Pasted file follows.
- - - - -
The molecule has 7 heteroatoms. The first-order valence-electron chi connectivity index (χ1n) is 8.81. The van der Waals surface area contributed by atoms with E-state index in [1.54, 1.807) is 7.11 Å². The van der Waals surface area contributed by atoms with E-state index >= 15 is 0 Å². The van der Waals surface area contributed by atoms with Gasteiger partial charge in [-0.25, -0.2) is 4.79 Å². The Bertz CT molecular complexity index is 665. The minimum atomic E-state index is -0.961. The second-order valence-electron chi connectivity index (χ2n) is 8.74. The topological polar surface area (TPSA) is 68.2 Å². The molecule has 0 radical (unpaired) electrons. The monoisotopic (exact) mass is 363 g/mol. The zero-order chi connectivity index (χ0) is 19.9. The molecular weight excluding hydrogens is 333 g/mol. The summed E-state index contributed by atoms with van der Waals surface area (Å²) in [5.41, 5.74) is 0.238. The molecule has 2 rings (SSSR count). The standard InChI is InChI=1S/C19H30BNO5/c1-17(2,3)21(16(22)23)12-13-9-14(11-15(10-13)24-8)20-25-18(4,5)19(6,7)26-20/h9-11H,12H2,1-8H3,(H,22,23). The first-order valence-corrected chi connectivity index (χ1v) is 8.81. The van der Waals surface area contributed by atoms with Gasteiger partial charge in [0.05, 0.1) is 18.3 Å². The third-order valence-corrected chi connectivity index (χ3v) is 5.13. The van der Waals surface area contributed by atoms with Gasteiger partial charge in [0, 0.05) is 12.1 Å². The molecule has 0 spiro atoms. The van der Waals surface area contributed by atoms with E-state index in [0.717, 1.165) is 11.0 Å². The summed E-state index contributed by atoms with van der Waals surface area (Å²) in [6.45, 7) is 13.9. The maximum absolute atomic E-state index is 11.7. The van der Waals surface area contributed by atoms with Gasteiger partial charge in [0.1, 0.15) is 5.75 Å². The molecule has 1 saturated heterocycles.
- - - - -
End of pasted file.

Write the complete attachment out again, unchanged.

The molecule has 7 heteroatoms. The first-order valence-electron chi connectivity index (χ1n) is 8.81. The van der Waals surface area contributed by atoms with E-state index in [1.54, 1.807) is 7.11 Å². The van der Waals surface area contributed by atoms with E-state index >= 15 is 0 Å². The van der Waals surface area contributed by atoms with Gasteiger partial charge in [-0.25, -0.2) is 4.79 Å². The Bertz CT molecular complexity index is 665. The minimum atomic E-state index is -0.961. The second-order valence-electron chi connectivity index (χ2n) is 8.74. The topological polar surface area (TPSA) is 68.2 Å². The molecule has 0 radical (unpaired) electrons. The monoisotopic (exact) mass is 363 g/mol. The zero-order chi connectivity index (χ0) is 19.9. The molecular weight excluding hydrogens is 333 g/mol. The summed E-state index contributed by atoms with van der Waals surface area (Å²) in [5.41, 5.74) is 0.238. The molecule has 2 rings (SSSR count). The standard InChI is InChI=1S/C19H30BNO5/c1-17(2,3)21(16(22)23)12-13-9-14(11-15(10-13)24-8)20-25-18(4,5)19(6,7)26-20/h9-11H,12H2,1-8H3,(H,22,23). The first-order valence-corrected chi connectivity index (χ1v) is 8.81. The van der Waals surface area contributed by atoms with Gasteiger partial charge in [0.05, 0.1) is 18.3 Å². The third-order valence-corrected chi connectivity index (χ3v) is 5.13. The van der Waals surface area contributed by atoms with Gasteiger partial charge in [0, 0.05) is 12.1 Å². The molecule has 0 spiro atoms. The van der Waals surface area contributed by atoms with E-state index in [0.717, 1.165) is 11.0 Å². The summed E-state index contributed by atoms with van der Waals surface area (Å²) in [6.45, 7) is 13.9. The maximum absolute atomic E-state index is 11.7. The van der Waals surface area contributed by atoms with Gasteiger partial charge in [0.1, 0.15) is 5.75 Å². The molecule has 1 saturated heterocycles.